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Golf Australia Express : OTG Express 174
So this summer represents your last chance to play without joining – and the club is offering a tempting deal as a swansong. Until the end of February, unaccompanied visitors can enjoy 18 holes in a cart plus a renowned “Swampy” burger in the clubhouse for $85. Once you get there, you’ll encounter an eminently enjoyable and challenging course that fits the semi-rural landscape of the city’s rural-urban fringe. There are wide open spaces and the playing corridors created by designer Graham Marsh generally reflect that spaciousness, although many holes give accurate players a more defined target if they want to attack the greens. Waiting throughout is a sea of sand. In fact, first-timers to Twin Creeks can be deceived into thinking the course is more sand than grass as the bunkers have a way of dominating the eyeline. There are more than 80 of them, spanning more than two-and-a- half hectares across the course. They are large, many with undefined edges, and they twist and spread across and alongside many fairways (only the 16th hole doesn’t use sand as its primary defence). But in many instances bunkers are used to obscure the view rather than capture a stray shot. It’s a course where if you can focus on the target rather than the accompanying pitfalls, it’s not as difficult as it first looks. Yet there are subtle differences to the layout that aren’t evident at most courses. That old adage of firing for the middle of the green when you’re taking the conservative route? Throw it away. Marsh’s greens are mostly multi-sectioned with ridges and spurs distinctly separating each lobe. Often, the high area of the putting surface is in the centre as two or three pockets of the green spill sideways from that point, making the edges the lowest part. So the fringes often provide the best ‘miss’ in order to leave an uphill putt – centre of the green is often not the best play at Twin Creeks. The hole where the bunkering is most prominent is the 545-metre 9th. This gargantuan par-5 begins from a high tee with 10 bunkers dotting the winding fairway that dips to a low-set layup area before rising to a green with more pockets than a pair of cargo pants. Two bunkers dominate the landing area for the tee shot, half a dozen more litter the layup area – which is split in two, depending on your aggression levels – and with more ringing the green. TWIN CREEKS IS A SEA OF SAND. IN FACT, FIRST-TIMERS CAN BE DECEIVED INTO THINKING THE COURSE IS MORE SAND THAN GRASS AS THE BUNKERS HAVE A WAY OF DOMINATING THE EYELINE.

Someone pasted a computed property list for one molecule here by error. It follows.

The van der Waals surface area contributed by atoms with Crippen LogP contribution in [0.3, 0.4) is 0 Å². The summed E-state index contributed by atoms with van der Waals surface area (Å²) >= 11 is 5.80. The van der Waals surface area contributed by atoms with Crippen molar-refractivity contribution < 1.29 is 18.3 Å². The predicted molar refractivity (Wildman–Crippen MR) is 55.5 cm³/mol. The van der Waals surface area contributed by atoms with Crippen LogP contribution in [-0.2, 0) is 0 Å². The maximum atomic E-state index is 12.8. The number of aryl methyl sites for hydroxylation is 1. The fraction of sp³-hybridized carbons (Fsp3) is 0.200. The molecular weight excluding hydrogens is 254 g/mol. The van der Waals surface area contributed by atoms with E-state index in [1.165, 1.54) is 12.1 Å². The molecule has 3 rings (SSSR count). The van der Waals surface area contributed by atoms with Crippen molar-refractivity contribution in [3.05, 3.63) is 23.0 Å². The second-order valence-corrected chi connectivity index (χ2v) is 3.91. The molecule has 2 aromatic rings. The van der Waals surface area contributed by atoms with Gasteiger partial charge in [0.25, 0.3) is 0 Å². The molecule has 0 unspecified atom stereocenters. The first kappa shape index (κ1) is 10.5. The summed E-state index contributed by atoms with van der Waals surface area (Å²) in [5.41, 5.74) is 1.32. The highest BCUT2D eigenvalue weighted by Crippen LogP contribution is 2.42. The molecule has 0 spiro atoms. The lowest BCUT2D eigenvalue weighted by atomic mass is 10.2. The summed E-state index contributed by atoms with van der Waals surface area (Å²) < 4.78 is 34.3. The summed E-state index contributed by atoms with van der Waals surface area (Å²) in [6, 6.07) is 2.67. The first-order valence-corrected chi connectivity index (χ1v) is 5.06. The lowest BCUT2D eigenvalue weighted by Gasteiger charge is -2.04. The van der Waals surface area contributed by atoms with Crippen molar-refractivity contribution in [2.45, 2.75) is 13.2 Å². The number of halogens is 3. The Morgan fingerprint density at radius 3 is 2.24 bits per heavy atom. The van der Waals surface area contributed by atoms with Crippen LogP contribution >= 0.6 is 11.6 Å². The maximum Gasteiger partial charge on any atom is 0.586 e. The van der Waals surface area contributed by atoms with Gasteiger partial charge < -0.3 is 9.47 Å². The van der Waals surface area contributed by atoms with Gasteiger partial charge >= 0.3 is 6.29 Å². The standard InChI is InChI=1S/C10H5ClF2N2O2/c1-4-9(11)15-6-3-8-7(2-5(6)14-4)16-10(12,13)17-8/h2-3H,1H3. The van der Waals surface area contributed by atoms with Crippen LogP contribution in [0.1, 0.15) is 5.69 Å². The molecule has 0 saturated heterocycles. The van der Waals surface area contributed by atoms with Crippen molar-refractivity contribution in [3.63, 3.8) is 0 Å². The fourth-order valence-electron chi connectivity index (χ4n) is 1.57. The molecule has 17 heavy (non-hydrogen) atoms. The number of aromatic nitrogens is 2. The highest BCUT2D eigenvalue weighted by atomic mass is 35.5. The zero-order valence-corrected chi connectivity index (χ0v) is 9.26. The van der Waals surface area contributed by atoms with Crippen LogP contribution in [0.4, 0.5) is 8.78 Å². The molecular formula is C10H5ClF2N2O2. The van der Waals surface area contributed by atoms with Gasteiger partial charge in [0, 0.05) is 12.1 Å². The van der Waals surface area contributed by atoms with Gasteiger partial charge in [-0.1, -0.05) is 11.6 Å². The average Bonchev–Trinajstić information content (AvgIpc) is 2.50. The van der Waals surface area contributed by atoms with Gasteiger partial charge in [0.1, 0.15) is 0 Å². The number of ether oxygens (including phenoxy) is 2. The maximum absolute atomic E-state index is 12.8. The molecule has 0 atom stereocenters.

OTG Express 173
OTG Express 175